When he came out of the dugout after, he headed over to us and lifted his eyebrows to Spencer as he was walking towards us, asking "Did y'all win?" without saying a word.  Spencer quietly shook his head no, and Sam, who was close enough to talk now, said, "Oh, well that's okay."  So precious.  Of course I teared up again. :)

Oh, I just love these boys.  So much.  I can't imagine how their mom feels, because I feel like even I have blinked and they have gotten so big.  I'm so very fortunate that I've gotten to watch them grow up so far, and I can't wait to keep going...

Wednesday, June 5, 2013

Oh Y'all, the Tears...

It goes without saying that I love kids.  That's a little like saying that fish love water and that my daddy loves football...things that are so obvious that it seems ridiculous to even have to say them...

A good while back, I happened to see a quick status update on Facebook from my friend Liz, who is a friend from high school.  She is a speech specialist at a school in Washington, in a town right on the edge of Seattle.  She mentioned that her low income school could really benefit from some extra, unused "Box Tops for Education" if anyone had any.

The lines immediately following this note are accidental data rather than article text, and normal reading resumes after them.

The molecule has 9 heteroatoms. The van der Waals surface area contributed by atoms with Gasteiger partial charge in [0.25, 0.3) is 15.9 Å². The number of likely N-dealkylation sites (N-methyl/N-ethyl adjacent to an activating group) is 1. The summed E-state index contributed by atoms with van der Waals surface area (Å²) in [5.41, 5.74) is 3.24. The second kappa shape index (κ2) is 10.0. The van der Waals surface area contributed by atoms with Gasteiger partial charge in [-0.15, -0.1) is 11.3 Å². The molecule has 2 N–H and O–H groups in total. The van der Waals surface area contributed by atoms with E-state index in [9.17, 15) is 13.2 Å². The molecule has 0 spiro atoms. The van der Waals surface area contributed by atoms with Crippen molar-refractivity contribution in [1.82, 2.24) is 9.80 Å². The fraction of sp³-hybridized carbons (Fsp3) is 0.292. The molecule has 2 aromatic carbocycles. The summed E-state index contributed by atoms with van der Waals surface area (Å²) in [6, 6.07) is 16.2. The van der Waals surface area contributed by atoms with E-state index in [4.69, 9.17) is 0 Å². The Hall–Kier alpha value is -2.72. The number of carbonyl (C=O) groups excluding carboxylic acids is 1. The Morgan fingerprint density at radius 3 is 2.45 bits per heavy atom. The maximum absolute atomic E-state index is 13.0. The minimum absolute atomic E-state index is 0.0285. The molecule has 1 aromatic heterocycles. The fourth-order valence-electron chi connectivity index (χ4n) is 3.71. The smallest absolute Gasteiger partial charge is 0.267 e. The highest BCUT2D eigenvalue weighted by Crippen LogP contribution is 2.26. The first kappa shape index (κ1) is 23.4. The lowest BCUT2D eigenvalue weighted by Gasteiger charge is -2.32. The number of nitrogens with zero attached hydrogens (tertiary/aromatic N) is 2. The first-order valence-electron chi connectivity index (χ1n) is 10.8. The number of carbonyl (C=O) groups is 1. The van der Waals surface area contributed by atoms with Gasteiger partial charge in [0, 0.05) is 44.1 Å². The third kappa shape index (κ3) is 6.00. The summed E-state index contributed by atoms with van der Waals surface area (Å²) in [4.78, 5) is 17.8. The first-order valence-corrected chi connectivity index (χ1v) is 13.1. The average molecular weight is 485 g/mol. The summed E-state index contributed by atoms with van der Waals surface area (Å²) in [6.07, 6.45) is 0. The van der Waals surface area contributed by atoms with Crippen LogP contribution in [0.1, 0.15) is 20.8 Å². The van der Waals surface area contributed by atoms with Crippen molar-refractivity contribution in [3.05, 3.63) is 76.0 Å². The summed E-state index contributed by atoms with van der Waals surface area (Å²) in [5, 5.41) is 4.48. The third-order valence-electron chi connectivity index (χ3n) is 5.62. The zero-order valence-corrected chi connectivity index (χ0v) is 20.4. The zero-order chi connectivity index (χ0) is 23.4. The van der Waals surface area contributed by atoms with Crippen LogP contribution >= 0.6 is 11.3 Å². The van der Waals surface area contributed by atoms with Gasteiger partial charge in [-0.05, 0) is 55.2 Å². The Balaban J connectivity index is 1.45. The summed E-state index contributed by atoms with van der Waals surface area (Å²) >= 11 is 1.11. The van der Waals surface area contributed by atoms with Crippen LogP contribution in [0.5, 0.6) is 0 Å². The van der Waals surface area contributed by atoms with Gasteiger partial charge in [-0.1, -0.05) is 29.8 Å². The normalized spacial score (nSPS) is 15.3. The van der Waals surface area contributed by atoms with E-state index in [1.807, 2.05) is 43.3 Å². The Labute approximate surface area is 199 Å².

I didn't think much of it, but then a couple of days later I noticed that the new cases of paper we were getting at work had a Box Top on the wrapper of each ream.  The mortgage business uses just a LITTLE (that's definite sarcasm) bit of paper, so I started clipping the Box Tops off of each wrapper.  Every now and then, when I had collected a decent amount, I'd stick a stamp on an envelope and send it on out to Liz.

Come to think of it, I think I only sent envelopes out there twice-maybe three times.  And in the grand scheme, I know that what I sent really probably didn't amount to a whole lot.  (Ironically, today of all days, I was at Whitaker for lunch and the folks in the front office were sorting through MOUNDS of Box Tops.  They were everywhere.  Serious business.)